There are millions of people who have found recovery in twelve-step rooms in over 200 different fellowships. You may be familiar with some of the more well-known fellowships like Alcoholics Anonymous, Narcotics Anonymous, and Al-Anon. Although twelve-step programs have helped many and continue to help those struggling, it’s important to know that there are alternatives. Twelve-step recovery is certainly one of the most common ways that people find recovery, but the truth is that recovery is possible via other modalities. Although many treatment centers utilize the twelve-step model finding that it is of the most use to their clients, you can find a
I got sober in twelve-step rooms, and am incredibly grateful for all I was offered. I met a sponsor, went through the steps, took service commitments, and built lasting friendships. I don’t know where I would be had I not found AA, but I do know that my life immediately took a turn for the better when I began engaging with the program and fellowship. I went to meetings every day, spoke on panels at hospitals and institutions, and sponsored other people in the program.
However, at about two years sober, I found myself looking for something more. I tried taking on everything I could in the program, but it just wasn’t landing with me. It wasn’t necessarily a problem with twelve-step programs. I feel now that it had taken me as far as I could go with it, and it was a calling to investigate other paths.
I had a regular meditation practice before getting sober and into sobriety, and began investigating meditation-based recovery with Against the Stream, a meditation center in Santa Monica. I slowly stopped going to twelve-step meetings as much, as I found a new program and new fellowship with which I connected a bit more. I was told by quite a few people from AA that I needed to come back or I’d use again, and I was met with relatively little understanding. When I talked to my sponsor about this new program and how I wasn’t going to many AA meetings anymore, he supported me completely.
Now years later, I go regularly to these meditation-based recovery groups. My wife is the secretary of our local meeting, and I have a mentor and mentees. I still go to a twelve-step meeting once a month or so to support a friend, but have found a program that works much better for me. That doesn’t mean twelve-step is bad or wrong; it simply means that I found a path that I connect with a little more deeply.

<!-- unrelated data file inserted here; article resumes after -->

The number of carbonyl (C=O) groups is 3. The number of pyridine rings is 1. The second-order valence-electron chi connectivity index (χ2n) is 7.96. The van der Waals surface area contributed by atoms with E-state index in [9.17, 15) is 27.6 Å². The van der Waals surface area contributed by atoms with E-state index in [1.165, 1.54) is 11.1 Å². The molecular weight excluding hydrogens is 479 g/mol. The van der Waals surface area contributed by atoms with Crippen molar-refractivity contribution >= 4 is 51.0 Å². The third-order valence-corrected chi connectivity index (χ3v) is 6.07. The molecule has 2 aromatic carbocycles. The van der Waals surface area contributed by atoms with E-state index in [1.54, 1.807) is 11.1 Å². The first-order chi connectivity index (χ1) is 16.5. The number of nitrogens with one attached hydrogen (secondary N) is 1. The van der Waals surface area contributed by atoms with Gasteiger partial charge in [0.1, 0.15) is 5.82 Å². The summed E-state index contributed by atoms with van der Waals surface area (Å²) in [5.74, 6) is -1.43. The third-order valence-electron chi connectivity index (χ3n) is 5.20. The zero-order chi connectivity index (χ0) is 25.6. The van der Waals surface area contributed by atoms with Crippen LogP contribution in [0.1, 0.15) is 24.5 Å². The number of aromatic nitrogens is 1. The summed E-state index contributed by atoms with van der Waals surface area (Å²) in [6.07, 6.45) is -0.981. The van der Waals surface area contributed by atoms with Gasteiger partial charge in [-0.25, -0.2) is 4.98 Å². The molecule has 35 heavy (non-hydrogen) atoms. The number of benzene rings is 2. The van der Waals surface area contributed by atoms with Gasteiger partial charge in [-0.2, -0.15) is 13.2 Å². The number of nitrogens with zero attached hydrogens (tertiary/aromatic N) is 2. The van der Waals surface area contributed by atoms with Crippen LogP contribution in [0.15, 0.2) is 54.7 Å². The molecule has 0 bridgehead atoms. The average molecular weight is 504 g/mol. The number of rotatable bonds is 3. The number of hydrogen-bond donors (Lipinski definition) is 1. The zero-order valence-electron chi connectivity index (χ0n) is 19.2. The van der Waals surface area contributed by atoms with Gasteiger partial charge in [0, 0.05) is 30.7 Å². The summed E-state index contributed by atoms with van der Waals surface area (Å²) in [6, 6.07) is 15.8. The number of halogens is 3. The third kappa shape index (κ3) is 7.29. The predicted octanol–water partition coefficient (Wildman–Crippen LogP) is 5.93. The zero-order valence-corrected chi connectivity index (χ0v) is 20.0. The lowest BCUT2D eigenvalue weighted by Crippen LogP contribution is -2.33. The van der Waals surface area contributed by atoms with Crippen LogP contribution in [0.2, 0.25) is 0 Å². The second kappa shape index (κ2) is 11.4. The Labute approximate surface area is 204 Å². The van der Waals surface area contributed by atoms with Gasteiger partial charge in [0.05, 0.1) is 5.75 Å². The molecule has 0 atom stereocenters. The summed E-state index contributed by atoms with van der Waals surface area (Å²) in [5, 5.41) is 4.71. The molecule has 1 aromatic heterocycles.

There are other support groups out there. Although I am not Christian myself, I have been to quite a few Celebrate Recovery meetings with a sponsee who was a member. Even as a non-Christian, I found the meetings insightful, inspiring, and helpful. I didn’t choose to go back myself, but it was a good experience to familiarize myself with other programs. Celebrate is a Christian-based recovery program created as a response to the twelve-step community’s use of “Higher Power” being too loose. If you’re looking for a faith-based path to recovery, check it out!
The meditation-based recovery groups I attended eventually blossomed into a real recovery program called Refuge Recovery. As a Buddhist approach to recovery, Refuge is a non-theistic program. That is, there is no emphasis on any higher powers or turning our lives over to anything of the sort. Whether or not you meditate, it’s a program that offers a book, fellowship, meetings across the world, and mentorship program. You don’t need a Buddha statue and robes to investigate Refuge Recovery. Although I prefer Refuge Recovery personally to twelve-step, I must say that it isn’t too different. The main difference (in my opinion) is that the power is put in our own hands, not in the hands of a higher power.
SMART Recovery is another option that has grown in popularity in recent years. SMART stands for Self Management and Recovery Training, and is a non-theistic recovery approach that utilizes evidence-based and secular therapies and methods to address addiction. One big difference between twelve-step and SMART is that SMART views addiction as a habit, not a disease. The meetings are also fairly different. Rather than listening to a speaker and sharing, meetings are often more solution-oriented, focusing on growth and relapse prevention.
Maybe support groups aren’t your thing. Although they are of course beneficial to many seeking help, some thrive with other methods. People find recovery through one-on-one therapy sessions, meditation and mindfulness-based practices, and by finding support from friends and family. Support groups are a great way to go, as they allow you to meet other people and grow together. However, some people either don’t need or don’t benefit from the support offered.
The truth is that each person is an individual and although we may see what works in general, people have their own needs. I’ve found that people giving me a hard time about not going to twelve-step meetings very much anymore often comes from a place of care, even if it doesn’t come across that way on the receiving end. You can find what works for you, and remember to stay in tune to see what’s working and what isn’t. Sometimes we need to adjust and try something new, and sometimes we need to stick with what we’re doing if it’s working!
This post comes to us from Elevation Behavioral Health, a dual-diagnosis treatment center in Agoura Hills, California. Elevation is a dual-diagnosis treatment facility with both substance abuse and mental health licensing. They work with their clients in their luxurious setting to find the best options for treatment from yoga and meditation to CBT and equine therapy. Visit Elevation Behavioral Health at www.ElevationBehavioralHealth.com.